After an initial dormancy, the iPhone has boomed in Japan over the past two years and attracted hordes of app developers. Japan Pulse has previously reported on iPhone apps for car sharing, moms and moms-to-be, streaming concerts, children’s books and business cards, but now app store dealers have infiltrated the gokon – the Japanese group blind date.
Gokon (合コン) is a contracted form of the word godo konpa (合同コンパ), which literally means “combined company.” For a gokon, generally one girl and one guy will reserve a location and agree to bring along a set number of their friends (of the same sex) for a combined date. The goal? Get your drink on and woo/be wooed.
iPhone apps and Japanese blogs have found many ways to use the ubiquitous phone while at a gokon. What Japan Thinks has an English-language rundown of a Goo survey that asked site visitors which apps are best suited for use at a gokon.
Standard gokon etiquette states that initial seating arrangements should be men on one side of a table and women on the other. “Gokon de Shuffle” gets things off to a running start with seating randomization, a fun way to mix up the evening. Will it put you next to the girl of your dreams? Or the friend she brought with her who is . . . nice. This was the highest rated app in the survey.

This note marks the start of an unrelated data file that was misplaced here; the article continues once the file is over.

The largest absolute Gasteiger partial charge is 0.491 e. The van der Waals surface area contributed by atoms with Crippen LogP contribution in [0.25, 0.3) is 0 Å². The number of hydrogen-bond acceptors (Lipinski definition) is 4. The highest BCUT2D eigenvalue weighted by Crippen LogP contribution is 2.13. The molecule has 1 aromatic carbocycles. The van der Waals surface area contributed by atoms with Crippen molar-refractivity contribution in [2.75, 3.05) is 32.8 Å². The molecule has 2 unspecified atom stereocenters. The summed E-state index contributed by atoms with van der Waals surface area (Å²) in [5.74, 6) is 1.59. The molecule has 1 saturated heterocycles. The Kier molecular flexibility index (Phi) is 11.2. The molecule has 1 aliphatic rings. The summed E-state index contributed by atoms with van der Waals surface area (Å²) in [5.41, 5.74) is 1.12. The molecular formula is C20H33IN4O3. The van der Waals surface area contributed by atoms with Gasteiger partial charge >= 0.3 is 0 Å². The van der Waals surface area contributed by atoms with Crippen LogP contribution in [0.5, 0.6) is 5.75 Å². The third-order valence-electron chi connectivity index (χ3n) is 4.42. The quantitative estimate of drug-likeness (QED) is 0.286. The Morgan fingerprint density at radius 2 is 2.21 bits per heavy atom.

There are plenty more ice-breakers at the App Store. “Touch Scan Pro” and “Love Touch” both offer love compatibility tests where users give fingerprints in exchange for readings. (The former also includes lie detection, an IQ scan and a horoscope reader.) While apps like this may claim to offer services, in the end they are really just plain fun, and the Love Touch site rightly warns users not to take the results too seriously: “This is really random . . . please don’t fight.”
Once the beverages start to work their magic, conversation topics get more daring. “Dice Talk” helps catalyze that process with a little Truth-or-Dare style sets of questions, with three different modes for friends, significant others or gokon.
Clearly the goal of all these apps is to induce some sort of interaction. A group of young adults huddled around an iPhone on a date, however, unfortunately recalls the world author Gary Shteyngart describes in “Lenny Hearts Eunice,” an excerpt from his upcoming novel “Super Sad True Love Story” which details a future in which people lie next to each other and, in lieu of actual interaction, stare at their “äppäräti” – futuristic iPhone-like entertainment devices.
But not all of this can be blamed on the iPhone – people have been always been searching for shortcuts to meaningful interaction, and some of these apps only mimic things that exist in the real world. One Japanese blog suggests using “PullPullPic,” an app that lets users alter photographs – not unlike purikura, which has existed for decades.